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Dragon debate stirs public's imagination
www.chinaview.cn 2006-12-12 09:17:55

"Westerners see the dragon as a symbol of arbitrariness and offensiveness. It may lead people who know little about Chinese culture to have a negative impression of the country," Wu Youfu, Party secretary with the Shanghai International Studies University, was quoted by Shanghai media as saying last week.

The image of dragon loved by Chinese people. (File Photo)
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    BEIJING, Dec. 12 -- A Shanghai professor's alleged suggestion that the dragon should no longer symbolize China has aroused strong objections from the public.

    "Westerners see the dragon as a symbol of arbitrariness and offensiveness. It may lead people who know little about Chinese culture to have a negative impression of the country," Wu Youfu, Party secretary with the Shanghai International Studies University, was quoted by Shanghai media as saying last week.

    Though Wu said last week that the report was untrue, it has still stirred heated debate.

    Ninety percent of the 100,000 people who responded to a survey on sina.com, the most popular Chinese Internet portal, said the dragon is a traditional Chinese icon and should continue to represent the country.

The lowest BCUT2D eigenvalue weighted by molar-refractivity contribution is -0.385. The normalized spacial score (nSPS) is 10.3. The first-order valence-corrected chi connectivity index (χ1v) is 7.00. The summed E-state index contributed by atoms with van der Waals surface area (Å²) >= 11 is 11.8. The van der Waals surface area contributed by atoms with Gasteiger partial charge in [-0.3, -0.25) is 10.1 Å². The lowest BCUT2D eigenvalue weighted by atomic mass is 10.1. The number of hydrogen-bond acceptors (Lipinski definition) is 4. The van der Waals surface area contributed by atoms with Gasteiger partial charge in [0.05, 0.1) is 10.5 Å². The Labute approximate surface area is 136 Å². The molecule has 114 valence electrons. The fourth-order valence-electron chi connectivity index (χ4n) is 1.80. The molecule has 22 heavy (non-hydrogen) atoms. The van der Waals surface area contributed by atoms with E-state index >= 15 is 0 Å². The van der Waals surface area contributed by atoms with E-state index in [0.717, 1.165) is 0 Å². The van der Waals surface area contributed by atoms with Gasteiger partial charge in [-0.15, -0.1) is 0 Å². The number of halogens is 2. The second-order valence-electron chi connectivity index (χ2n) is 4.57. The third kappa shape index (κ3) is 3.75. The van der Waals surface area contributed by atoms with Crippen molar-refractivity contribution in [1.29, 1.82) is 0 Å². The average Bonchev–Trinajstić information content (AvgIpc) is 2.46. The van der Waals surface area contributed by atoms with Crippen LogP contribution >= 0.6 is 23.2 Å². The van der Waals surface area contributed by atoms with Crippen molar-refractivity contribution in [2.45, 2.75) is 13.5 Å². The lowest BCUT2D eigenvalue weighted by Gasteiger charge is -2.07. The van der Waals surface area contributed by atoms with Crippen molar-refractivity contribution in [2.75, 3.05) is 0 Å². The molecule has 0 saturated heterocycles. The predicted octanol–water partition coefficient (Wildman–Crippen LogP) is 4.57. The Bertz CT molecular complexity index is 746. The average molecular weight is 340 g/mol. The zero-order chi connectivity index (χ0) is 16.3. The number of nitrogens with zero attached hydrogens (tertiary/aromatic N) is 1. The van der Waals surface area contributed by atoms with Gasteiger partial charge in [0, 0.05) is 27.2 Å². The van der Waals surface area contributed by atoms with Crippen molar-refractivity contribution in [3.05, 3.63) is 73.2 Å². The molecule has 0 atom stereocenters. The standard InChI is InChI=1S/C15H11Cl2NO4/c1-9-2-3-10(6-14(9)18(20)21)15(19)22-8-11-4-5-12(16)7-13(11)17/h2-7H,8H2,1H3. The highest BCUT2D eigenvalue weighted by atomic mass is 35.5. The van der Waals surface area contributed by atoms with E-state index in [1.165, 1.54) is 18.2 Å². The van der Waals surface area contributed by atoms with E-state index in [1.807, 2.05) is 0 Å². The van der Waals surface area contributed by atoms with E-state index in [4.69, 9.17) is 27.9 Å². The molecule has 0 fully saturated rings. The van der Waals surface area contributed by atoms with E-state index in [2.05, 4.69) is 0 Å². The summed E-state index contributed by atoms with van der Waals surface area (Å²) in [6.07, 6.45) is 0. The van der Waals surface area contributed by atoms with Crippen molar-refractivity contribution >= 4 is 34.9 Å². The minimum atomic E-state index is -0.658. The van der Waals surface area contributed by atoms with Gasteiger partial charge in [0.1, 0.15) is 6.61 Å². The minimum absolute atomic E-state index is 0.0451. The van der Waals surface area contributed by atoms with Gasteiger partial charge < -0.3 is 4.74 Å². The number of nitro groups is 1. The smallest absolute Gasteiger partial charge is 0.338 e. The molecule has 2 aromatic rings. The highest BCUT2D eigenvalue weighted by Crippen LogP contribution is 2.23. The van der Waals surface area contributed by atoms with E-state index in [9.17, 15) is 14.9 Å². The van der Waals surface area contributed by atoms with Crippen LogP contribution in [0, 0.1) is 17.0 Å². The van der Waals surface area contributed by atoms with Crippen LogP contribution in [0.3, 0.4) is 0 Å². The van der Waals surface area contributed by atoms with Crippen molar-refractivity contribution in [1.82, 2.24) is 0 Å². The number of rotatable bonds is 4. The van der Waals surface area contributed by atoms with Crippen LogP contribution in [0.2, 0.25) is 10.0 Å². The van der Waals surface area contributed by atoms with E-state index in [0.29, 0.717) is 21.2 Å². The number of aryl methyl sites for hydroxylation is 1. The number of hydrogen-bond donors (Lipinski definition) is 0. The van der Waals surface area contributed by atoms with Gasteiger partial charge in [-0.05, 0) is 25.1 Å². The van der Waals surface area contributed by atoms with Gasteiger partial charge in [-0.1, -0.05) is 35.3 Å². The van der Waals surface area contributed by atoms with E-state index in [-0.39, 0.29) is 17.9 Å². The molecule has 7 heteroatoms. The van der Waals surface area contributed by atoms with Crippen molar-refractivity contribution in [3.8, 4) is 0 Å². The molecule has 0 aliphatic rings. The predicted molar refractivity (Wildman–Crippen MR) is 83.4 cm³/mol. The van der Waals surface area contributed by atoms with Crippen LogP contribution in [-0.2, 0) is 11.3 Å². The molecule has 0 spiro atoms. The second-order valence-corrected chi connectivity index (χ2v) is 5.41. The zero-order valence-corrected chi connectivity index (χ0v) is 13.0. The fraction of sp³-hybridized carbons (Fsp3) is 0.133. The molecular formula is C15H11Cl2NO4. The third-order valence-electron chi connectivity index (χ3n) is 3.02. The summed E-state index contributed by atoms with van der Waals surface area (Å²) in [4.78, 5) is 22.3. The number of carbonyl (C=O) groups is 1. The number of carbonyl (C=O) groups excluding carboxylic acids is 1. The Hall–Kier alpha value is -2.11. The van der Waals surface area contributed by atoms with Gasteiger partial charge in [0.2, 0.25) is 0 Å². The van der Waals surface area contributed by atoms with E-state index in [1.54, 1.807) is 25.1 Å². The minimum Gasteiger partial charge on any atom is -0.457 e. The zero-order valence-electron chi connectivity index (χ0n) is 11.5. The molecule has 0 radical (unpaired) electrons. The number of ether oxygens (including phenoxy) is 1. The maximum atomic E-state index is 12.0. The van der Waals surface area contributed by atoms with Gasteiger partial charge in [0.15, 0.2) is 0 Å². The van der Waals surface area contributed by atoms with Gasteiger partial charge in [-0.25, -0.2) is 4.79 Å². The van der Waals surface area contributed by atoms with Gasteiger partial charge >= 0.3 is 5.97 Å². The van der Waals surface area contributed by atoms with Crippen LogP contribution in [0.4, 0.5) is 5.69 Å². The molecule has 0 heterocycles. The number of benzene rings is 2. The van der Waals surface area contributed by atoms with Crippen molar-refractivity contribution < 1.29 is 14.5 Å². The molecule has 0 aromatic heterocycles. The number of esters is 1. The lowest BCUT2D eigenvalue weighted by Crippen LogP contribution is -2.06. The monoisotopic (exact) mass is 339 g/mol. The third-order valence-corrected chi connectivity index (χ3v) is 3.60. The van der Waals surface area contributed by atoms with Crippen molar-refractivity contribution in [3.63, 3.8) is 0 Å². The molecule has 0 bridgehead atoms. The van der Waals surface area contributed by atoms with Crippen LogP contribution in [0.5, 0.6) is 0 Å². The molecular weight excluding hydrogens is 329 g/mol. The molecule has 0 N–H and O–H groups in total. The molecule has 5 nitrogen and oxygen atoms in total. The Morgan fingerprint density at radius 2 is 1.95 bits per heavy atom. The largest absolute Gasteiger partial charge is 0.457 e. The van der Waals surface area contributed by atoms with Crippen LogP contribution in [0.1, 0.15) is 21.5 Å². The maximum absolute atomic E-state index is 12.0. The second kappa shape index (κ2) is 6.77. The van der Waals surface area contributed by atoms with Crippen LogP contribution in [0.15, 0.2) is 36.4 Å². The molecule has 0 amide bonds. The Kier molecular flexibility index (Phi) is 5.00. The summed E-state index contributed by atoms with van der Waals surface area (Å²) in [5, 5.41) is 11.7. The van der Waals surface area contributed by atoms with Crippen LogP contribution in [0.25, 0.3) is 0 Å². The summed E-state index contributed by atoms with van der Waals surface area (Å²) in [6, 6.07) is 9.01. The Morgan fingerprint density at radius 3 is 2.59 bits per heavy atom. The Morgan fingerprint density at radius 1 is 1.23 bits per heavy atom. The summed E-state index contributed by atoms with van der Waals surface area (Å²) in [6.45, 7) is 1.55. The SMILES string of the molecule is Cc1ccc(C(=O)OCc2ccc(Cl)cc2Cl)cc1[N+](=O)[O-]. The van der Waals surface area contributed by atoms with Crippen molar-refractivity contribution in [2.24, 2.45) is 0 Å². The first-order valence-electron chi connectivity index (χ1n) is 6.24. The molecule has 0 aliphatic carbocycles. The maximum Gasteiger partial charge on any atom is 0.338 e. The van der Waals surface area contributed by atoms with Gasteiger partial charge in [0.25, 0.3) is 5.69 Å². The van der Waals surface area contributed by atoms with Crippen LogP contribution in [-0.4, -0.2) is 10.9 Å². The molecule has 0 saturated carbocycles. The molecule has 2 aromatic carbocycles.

Experts say that Chinese conceptions of the dragon are different than Western ones.

    "In Western countries, dragons are a combination of several small animals. They mainly represent evil and are usually seen as a symbol of arbitrariness and aggression," said Pang Jin, director of the China Research Center on Dragon and Phoenix Culture.

    "However, dragons in China are supernatural animals that are always good and not aggressive," Pang added.

    "The world has diverse cultures. We shouldn't use one standard to judge all others," said Pang.

    Some experts have also suggested that China should do more to promote Chinese dragons through more effective trans-cultural communication.

    "If the ogre Shrek can become a famous and beloved image in the United States, I think our country could also do something, like making movies, to demonstrate the Chinese understanding of dragons around the world," said Yu Guomin, professor of the Journalism School of Renmin University.

    "This is a multi-cultural, global community, and we have to take into consideration how people respond to our culture. Over-emphasizing our own culture will hardly lead to harmonious co-existence," said Yu.

    (Source: China Daily)

Editor: Mo Honge
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